Violence and Social Development

Why reducing interpersonal violence is key for development of stable societies

Violence not only inflicts pain and suffering on the individual but also has far reaching consequences for governance and societal developments. Adverse effects of violence on health, human capital, norms, trust and institutions can be observed. Development studies have mostly concentrated on organised violent conflict (collective violence) and given little attention to the developmental consequences of interpersonal violence. Homicides, (sexual) assaults and domestic violence are far more prevalent and arguably pose greater challenges to societal development. In high income countries the levels of such violence have been considerably reduced over the past three decades.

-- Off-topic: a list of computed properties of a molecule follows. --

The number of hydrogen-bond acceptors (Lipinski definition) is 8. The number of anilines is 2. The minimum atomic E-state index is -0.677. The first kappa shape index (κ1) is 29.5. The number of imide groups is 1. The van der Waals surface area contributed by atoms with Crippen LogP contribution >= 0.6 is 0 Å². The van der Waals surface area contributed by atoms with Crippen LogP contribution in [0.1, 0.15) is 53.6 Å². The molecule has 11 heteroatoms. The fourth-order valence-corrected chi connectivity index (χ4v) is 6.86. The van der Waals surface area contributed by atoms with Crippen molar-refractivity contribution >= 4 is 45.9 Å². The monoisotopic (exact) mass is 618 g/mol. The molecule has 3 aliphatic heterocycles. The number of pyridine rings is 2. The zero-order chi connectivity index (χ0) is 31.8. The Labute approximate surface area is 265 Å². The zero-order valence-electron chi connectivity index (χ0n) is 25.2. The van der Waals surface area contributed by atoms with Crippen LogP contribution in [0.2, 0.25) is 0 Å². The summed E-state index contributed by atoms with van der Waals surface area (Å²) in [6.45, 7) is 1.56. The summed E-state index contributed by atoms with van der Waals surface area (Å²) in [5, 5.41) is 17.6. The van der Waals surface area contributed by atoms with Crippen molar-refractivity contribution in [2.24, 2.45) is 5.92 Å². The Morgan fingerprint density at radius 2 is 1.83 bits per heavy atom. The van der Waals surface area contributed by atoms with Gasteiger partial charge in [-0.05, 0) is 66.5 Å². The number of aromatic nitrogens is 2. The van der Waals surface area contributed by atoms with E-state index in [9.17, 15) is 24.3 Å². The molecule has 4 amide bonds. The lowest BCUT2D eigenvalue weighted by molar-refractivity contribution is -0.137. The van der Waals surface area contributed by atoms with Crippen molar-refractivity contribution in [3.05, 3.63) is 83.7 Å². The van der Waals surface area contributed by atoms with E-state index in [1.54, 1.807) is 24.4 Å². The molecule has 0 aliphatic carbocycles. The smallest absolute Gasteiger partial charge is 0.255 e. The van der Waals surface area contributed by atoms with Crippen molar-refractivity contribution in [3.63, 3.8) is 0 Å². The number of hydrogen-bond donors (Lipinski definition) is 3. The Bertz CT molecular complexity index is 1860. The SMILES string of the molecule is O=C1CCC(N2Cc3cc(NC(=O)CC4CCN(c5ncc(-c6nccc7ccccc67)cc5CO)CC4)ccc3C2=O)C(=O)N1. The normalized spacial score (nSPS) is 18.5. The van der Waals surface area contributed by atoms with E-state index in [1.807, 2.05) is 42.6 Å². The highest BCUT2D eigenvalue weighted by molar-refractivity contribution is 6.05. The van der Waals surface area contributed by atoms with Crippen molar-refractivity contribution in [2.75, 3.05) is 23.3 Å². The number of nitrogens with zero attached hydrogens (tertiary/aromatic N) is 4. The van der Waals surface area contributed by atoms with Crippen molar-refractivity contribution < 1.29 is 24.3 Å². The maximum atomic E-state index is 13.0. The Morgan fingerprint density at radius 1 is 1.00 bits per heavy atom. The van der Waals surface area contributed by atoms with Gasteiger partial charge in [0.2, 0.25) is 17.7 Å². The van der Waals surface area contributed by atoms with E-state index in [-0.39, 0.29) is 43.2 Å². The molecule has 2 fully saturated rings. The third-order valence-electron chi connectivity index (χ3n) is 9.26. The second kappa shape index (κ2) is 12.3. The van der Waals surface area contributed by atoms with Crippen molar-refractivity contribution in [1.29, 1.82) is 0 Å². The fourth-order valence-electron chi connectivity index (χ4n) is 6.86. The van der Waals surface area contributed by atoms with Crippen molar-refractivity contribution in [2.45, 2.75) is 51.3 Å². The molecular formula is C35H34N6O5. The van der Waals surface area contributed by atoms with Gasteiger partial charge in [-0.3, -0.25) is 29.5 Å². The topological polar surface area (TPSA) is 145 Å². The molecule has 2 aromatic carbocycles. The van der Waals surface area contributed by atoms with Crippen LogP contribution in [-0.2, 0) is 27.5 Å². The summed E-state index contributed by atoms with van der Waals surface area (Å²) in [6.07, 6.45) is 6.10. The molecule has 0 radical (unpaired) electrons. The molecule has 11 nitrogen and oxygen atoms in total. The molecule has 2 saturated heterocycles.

In our research project Violence Prevention within Families our goal is to reduce violence against children within the home by training parents/ caregivers on positive parenting practives. This project will adopt the Triple P Positive Parenting Program and will contribute towards sustainable development goal 16.2. This goal seeks to end abuse, exploitation, trafficking and all forms of violence against and torture of children. Specifically we aim to reduce proportion of children who experience any physical punishment or aggression by parents/caregivers.